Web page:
[Date Prev][Date Next][Thread Prev][Thread Next][Date Index][Thread Index]
[Xmca-l] Re: Nate's new webpage on Vygotsky
Thank you! I have been using the term "scaffolding" for years with student teachers. I like the idea of it being temporary, with a "turn-over and then upping the ante. All of this is Bruner, I guess, which is also why I liked the term. . Scaffolding does have the sense of being physical, but aren't all metaphors "embodied"? "Shaping" as metaphor, on the other hand, isn't so much supporting learning as it is directing it. What I like about the ZPD is that its goal is learner autonomy, so the temporary nature of scaffolding seems appropriate. "Shaping" isn't about autonomy at all. Those poor pigeons!
On Sep 9, 2014, at 10:29 PM, David Kellogg <email@example.com> wrote:
> Scaffolding is mechanical. Scaffolding is external. Scaffolding is
> essentially the shaping of behavior. If the scaffold is made of
> language, what is the building itself made of?
> All of these criticisms are developed in our own field to be found in:
> Kinginger, C. (2002). Defining the zone of proximal development in US
> foreign language education. Applied Linguistics, 23 (2) pp. 240-261.
> Mike, though, was critiquing the "scaffolding" metaphor almost as soon
> as it came out:
> Griffin, P. and Cole, M. (1984). Current activity for the future: The
> Zo-ped. In Rogoff and Wertsch, (Eds). Children's Learning in the Zone
> of Proximal Development, San Francisco: Jossey Bass, pp. 45-65.
> I think, however, the most damning critique of scaffolding is to be
> found in B. F. Skinner's description of how to teach pigeons to play
> ping-pong. Here's how my old professor Keith Johnson describes it:
> "How to teach a pigeon to play table tennis, in five easy lessons.
> "Lesson 1. First stand your pigeon behind a ping-pon ball. Whenever it
> approaches the ball (by chance at first), give it some food. Soon your
> pigeon will have been conditioned to approach the ball.
> "Lesson 2. Now only give the pigeon food when it actually touches the ball.
> "Lesson 3. When the pigeon has learned to touch the ball, start to
> reward it only when it pushes the ball forward.
> "Lesson 4. Continue training int eh same way until the pigeon can
> knock the ball over a net.
> "Lesson 5. Your pigeon is now ready to confront an opponent (another
> pigeon). You now only reward them when they push the ball past their
> opponent. The championship can commence!"
> Johnson, K. (1994). An Introduction to Foreign Language Learning and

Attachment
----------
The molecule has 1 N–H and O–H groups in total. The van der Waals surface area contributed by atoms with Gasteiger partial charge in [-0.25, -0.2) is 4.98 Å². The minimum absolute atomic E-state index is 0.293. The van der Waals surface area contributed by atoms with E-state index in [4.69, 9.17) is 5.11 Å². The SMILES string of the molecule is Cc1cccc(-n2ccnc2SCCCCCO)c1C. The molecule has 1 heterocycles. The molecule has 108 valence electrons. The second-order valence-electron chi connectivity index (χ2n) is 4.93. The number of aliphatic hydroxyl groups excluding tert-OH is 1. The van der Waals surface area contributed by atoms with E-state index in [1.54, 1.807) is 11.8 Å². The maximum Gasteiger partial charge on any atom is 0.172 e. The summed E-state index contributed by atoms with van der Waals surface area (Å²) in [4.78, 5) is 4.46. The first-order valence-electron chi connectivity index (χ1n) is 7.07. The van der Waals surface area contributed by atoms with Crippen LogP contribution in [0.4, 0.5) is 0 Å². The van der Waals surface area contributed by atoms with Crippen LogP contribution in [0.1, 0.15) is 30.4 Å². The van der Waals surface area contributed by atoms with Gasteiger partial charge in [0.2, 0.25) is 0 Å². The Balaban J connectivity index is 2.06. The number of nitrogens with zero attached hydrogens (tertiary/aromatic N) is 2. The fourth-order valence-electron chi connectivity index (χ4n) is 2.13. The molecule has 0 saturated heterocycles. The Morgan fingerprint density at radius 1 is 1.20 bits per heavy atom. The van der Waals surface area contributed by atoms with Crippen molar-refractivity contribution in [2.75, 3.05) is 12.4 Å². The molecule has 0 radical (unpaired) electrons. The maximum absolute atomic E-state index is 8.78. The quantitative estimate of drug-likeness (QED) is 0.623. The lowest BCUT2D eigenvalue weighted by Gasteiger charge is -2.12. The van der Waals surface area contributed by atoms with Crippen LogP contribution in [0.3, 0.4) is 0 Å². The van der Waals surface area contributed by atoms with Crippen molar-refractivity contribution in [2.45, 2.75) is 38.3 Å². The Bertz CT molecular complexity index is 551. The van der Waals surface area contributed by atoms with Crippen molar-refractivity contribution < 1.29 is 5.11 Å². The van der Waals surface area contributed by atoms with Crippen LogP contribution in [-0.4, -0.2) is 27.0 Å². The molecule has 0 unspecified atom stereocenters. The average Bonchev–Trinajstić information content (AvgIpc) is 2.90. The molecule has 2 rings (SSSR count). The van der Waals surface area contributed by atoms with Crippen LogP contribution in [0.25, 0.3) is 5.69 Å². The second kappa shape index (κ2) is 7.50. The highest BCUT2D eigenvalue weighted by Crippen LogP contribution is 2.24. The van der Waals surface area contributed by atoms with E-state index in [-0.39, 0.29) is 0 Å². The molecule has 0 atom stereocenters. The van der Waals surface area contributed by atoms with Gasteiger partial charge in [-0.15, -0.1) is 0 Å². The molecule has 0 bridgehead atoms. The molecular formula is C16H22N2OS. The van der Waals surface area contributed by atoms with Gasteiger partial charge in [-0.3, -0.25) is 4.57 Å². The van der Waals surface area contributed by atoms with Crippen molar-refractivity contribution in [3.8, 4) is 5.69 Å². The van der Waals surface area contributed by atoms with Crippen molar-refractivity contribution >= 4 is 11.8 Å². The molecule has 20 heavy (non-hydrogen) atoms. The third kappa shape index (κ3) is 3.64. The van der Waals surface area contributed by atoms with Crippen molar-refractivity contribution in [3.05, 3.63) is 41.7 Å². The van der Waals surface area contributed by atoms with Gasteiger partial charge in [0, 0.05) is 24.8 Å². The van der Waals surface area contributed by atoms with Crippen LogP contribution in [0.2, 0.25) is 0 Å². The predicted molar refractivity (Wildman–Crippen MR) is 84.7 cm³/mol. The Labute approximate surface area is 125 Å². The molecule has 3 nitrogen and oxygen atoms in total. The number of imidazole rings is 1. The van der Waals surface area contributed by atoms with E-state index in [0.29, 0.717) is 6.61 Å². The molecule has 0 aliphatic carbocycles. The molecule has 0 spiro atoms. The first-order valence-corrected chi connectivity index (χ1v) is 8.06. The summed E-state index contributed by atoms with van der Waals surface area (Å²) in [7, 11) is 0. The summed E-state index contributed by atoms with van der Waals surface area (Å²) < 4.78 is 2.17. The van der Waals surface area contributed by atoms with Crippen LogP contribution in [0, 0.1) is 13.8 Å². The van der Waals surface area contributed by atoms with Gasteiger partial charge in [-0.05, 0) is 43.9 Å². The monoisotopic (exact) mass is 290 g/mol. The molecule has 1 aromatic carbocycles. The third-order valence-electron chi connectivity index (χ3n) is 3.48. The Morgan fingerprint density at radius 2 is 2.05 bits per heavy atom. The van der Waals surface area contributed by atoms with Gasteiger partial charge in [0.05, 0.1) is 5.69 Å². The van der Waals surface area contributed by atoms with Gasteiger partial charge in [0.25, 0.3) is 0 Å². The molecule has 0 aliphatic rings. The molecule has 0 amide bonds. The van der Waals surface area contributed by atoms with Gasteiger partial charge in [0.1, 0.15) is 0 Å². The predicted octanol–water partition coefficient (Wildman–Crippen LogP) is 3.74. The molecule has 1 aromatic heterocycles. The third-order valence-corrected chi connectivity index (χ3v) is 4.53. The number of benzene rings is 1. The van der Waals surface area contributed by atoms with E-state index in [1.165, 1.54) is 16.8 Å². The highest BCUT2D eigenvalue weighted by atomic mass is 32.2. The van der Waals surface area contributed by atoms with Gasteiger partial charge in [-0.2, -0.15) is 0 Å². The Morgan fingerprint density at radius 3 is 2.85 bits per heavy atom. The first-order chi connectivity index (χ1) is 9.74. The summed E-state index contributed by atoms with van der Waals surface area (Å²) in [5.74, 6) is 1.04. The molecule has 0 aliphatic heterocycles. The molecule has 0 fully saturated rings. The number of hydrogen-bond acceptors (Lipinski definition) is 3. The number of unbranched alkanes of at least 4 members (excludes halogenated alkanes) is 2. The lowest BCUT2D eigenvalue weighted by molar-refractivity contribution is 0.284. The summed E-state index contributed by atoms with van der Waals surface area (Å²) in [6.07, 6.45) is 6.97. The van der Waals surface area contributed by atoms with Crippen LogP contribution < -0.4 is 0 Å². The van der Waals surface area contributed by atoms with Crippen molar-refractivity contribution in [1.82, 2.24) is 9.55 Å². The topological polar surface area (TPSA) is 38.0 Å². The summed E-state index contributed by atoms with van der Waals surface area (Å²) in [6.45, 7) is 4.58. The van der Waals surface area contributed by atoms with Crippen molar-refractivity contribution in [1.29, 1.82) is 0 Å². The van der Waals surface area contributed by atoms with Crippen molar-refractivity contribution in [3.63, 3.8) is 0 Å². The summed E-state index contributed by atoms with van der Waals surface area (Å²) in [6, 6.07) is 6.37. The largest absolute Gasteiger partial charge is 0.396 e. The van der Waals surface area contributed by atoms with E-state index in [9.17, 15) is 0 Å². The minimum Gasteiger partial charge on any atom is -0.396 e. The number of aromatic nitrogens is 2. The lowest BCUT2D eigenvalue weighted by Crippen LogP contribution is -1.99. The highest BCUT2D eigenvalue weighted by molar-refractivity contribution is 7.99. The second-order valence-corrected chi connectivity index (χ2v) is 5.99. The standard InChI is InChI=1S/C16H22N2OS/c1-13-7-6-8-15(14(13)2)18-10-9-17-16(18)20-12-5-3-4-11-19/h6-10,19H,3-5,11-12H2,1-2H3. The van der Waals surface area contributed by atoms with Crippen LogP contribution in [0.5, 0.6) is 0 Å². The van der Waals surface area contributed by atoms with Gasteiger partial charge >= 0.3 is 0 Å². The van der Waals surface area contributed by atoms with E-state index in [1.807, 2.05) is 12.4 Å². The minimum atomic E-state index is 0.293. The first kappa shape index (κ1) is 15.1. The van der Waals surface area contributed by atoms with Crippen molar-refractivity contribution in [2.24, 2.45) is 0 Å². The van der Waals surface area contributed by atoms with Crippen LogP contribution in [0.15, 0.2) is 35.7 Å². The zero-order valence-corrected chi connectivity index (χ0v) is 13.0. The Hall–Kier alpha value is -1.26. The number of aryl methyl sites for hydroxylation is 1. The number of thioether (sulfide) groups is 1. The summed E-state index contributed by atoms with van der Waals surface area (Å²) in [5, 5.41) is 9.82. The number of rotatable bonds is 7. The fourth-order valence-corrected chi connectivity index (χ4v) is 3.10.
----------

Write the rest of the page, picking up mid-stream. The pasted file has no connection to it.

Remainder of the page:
> Teaching. Harlow: Pearson Longman, p. 48.
> If you need one, here's a much better metaphor--although it is still
> mechanical and external. It's from Otto Neurath, who when he was
> minister of museums in revolutionary Vienna tried--and failed--to
> replace the signs with "Isotype", a set of non-linguistic icons.
> Escaping over the English channel in an overloaded lifeboat, he
> reflected on the fact that we have to use language to "figure out"
> language itself:
> "We are like sailors who must rebuild their ship on the open sea,
> never able to dismantle it in dry dock and to reconstruct it there out
> of the best materials."
> David Kellogg
> Hankuk University of Foreign Studies
> On 10 September 2014 13:00, Henry G. Shonerd III <firstname.lastname@example.org> wrote:
>> What's wrong with the scaffolding metaphor?
>> On Sep 8, 2014, at 5:18 PM, mike cole <email@example.com> wrote:
>>> The comparison of the different forms of dialogicality IS interesting, Ed,
>>> at least to me. At present I fear that the leading Bakhtinians among us
>>> have moved on to other forums, so not sure who will be reading or is
>>> I regretted their acceptance of the scaffolding metaphor. I really believe
>>> it is misleading in important ways, as easily as it comes to mind
>>> (including my own). But its one of those topics that while it has been
>>> around for a long time (early 1980's at least, not long after Wood, Bruner,
>>> et al started using the term), gets no traction.
>>> On Mon, Sep 8, 2014 at 12:25 PM, Ed Wall <firstname.lastname@example.org> wrote:
>>>> Thanks for this, Mike. The piece about Vygotsky and Bhaktin in regard to
>>>> the ZPD is quite interesting. I'd be interested to hear comments from the
>>>> On Sep 8, 2014, at 1:16 PM, mike cole wrote:
>>>>> Check it out!
>>>>> Development and Evolution are both ... "processes of construction and re-
>>>>> construction in which heterogeneous resources are contingently but more
>>>>> less reliably reassembled for each life cycle." [Oyama, Griffiths, and
>>>>> Gray, 2001]
>>> Development and Evolution are both ... "processes of construction and re-
>>> construction in which heterogeneous resources are contingently but more or
>>> less reliably reassembled for each life cycle." [Oyama, Griffiths, and
>>> Gray, 2001]